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Nutrition: Smoothies for athletes

Nutrition: Smoothies for athletes

Smoothies are deceptively simple to make and these bad boys are nutritional powerhouses, as Eleanor Jones explains

They’re nutritious and delicious and if you follow the mix and match guide below you can create your own smoothie recipes that are tailor-made to meet your needs.

Protein (20g) Little guys Extra energy
 Breakfast Yes Yes Yes
 Low fuel (sprint or jumps) Yes Yes No
High fuel (conditioning session, endurance, growth phase)  Yes Yes Yes
Recovery (after session)  Yes Yes Yes
Protein

This is usually provided by dairy products which are also high in calcium. If you use non-dairy versions, pick a calcium-fortified product.

» Whole milk (per 100ml: 132kcal, 10g carbohydrate, 7g protein).
» Total 0% Greek yogurt (per 100g: 57kcal, 4g carbohydrate, 10g protein).
» Dried milk powder (per serving: 206kcal, 30g carbohydrate, 21g protein).

The little guys

Adding fresh, frozen or canned berries and vegetables adds antioxidants, polyphenols and flavonoids that can be overlooked when you’re looking after your macros. These little guys can improve your recovery, immune function and overall training capacity.

» Frozen summer fruits (per 100g: 27kcal, 5.4g carbohydrate, 1g protein and 110% RDA vitamin C).
» Cherry active juice (30ml shot).
» Spinach or kale (per cup: up to 30kcal, 7g carbohydrate, 2g protein).

Extra energy

Need a little extra pick-me-up? These extras can add fibre, carbohydrates and fluids when your fuel needs are higher.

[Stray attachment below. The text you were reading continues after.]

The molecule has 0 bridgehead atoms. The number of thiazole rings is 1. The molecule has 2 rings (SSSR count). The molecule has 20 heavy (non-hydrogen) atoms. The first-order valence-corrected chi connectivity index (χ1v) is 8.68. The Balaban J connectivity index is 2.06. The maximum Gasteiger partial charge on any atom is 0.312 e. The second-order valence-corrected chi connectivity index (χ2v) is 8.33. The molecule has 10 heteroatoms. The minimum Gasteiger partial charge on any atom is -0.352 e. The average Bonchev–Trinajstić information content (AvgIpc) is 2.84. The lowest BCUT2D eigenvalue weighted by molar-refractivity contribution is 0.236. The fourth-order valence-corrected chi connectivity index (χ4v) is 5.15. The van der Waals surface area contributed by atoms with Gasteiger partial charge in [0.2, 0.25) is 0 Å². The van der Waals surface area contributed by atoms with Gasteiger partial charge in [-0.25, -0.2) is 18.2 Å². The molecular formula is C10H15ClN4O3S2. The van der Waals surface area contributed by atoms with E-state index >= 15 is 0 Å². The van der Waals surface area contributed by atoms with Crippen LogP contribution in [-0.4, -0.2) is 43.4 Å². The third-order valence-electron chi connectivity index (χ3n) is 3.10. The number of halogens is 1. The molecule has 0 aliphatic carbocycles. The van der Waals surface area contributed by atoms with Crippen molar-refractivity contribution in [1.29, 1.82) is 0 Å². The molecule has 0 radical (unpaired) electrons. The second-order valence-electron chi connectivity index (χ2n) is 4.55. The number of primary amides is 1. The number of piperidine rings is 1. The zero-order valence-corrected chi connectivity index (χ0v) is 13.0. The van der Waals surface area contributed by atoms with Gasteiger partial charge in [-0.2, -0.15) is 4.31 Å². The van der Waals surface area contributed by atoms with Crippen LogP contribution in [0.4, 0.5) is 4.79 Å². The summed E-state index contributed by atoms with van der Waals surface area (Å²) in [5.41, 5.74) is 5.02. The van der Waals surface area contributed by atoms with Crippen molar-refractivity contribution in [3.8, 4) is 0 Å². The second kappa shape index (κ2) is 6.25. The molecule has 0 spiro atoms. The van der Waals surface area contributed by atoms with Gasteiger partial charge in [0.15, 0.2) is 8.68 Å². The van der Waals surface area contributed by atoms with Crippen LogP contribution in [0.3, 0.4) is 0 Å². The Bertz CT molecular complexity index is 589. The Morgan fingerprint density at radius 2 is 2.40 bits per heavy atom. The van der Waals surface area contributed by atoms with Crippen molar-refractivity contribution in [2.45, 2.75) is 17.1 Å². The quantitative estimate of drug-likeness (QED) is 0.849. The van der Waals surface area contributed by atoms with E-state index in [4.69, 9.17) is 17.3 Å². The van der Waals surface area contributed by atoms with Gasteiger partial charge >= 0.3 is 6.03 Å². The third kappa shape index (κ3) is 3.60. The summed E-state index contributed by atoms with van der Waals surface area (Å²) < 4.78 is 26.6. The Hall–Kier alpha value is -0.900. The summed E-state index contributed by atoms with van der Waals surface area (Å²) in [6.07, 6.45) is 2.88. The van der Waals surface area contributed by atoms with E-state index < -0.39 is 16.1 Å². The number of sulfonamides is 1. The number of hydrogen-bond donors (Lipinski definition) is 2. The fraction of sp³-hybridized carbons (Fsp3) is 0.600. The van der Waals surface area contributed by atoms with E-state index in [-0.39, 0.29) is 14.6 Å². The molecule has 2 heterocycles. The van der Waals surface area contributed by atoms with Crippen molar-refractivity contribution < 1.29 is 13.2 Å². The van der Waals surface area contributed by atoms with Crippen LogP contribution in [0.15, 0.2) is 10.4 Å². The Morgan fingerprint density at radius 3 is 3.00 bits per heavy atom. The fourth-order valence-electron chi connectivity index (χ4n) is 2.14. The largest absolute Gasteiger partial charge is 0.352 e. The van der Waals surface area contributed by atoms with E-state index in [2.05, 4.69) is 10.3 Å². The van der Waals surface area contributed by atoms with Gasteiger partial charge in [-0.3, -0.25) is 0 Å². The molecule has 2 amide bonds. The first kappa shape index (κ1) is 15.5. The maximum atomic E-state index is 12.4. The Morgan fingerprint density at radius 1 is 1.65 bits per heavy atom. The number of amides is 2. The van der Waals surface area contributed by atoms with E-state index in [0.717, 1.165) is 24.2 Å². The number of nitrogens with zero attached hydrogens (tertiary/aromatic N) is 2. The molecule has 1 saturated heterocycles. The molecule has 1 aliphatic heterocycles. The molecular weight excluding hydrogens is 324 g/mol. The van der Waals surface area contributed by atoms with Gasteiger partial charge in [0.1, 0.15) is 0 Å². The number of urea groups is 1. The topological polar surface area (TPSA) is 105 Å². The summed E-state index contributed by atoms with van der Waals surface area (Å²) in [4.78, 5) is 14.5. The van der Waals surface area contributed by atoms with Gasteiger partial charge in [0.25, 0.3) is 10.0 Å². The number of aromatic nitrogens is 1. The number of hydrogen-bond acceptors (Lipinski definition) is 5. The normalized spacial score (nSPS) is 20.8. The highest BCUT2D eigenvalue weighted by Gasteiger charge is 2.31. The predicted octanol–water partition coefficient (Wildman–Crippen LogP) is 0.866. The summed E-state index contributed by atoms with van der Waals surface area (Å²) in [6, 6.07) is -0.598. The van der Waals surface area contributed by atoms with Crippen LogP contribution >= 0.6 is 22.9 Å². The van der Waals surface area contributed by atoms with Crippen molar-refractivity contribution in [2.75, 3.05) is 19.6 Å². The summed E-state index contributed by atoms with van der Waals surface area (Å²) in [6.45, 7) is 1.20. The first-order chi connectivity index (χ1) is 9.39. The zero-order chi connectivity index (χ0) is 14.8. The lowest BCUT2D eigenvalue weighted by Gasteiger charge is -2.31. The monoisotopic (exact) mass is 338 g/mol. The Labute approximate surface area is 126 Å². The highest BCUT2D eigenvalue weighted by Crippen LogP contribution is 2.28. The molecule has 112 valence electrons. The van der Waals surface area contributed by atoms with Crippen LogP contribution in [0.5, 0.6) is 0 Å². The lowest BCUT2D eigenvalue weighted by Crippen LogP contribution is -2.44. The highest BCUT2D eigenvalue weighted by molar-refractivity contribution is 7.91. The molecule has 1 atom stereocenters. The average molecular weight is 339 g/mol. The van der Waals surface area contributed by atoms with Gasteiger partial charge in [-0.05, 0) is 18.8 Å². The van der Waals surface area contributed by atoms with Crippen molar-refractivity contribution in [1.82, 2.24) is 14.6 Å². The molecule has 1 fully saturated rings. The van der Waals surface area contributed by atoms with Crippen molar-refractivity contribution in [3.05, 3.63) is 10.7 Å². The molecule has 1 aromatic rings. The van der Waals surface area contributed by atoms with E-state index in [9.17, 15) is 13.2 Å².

» Porridge oats (per 50g: 185kcal, 31g carbohydrate, 5g protein).
» Apple juice (per 100ml: 50kcal, 12g carbohydrate, 0g protein).
» Banana (per medium banana: 105kcal, 27g carbohydrate, 1g protein).
» Nuts and seeds (flaxseed per 2tbsp: 77kcal, 0g carbohydrate, 3g protein; peanut butter per tbsp: 92kcal, 2g carbohydrate, 4g protein).

Tips and tricks

Use milk or fruit juice to adjust the consistency of your smoothie and use frozen fruit to increase the thickness, or ice cubes if using fresh fruit. You can freeze your smoothie too – perfect if you make up a double portion or just fancy an ice lolly.

Smoothies

» Blueberry & Mango

Add one cup of blueberries and mango, one cup of Greek yoghurt and milk or apple juice as desired. Blend and serve. Flaxseed can also be added for more fibre and a healthy fat content. Add oats or a banana if your fuel needs are higher.

» Peanut Butter & Cherry

Use one banana, one cup of frozen cherries, two to three tablespoons of peanut butter and 500ml of milk. Blend and serve (enough for two). Contains about 50g carbohydrate per portion and 25g of protein. This smoothie is sure to fill you up ready for the day or session ahead. Try chocolate protein powder instead of cherries for a sweet treat.

» Eleanor Jones is senior sport scientist at the University of Birmingham and a BASES accredited sport scientist with an IOC Diploma in sports nutrition

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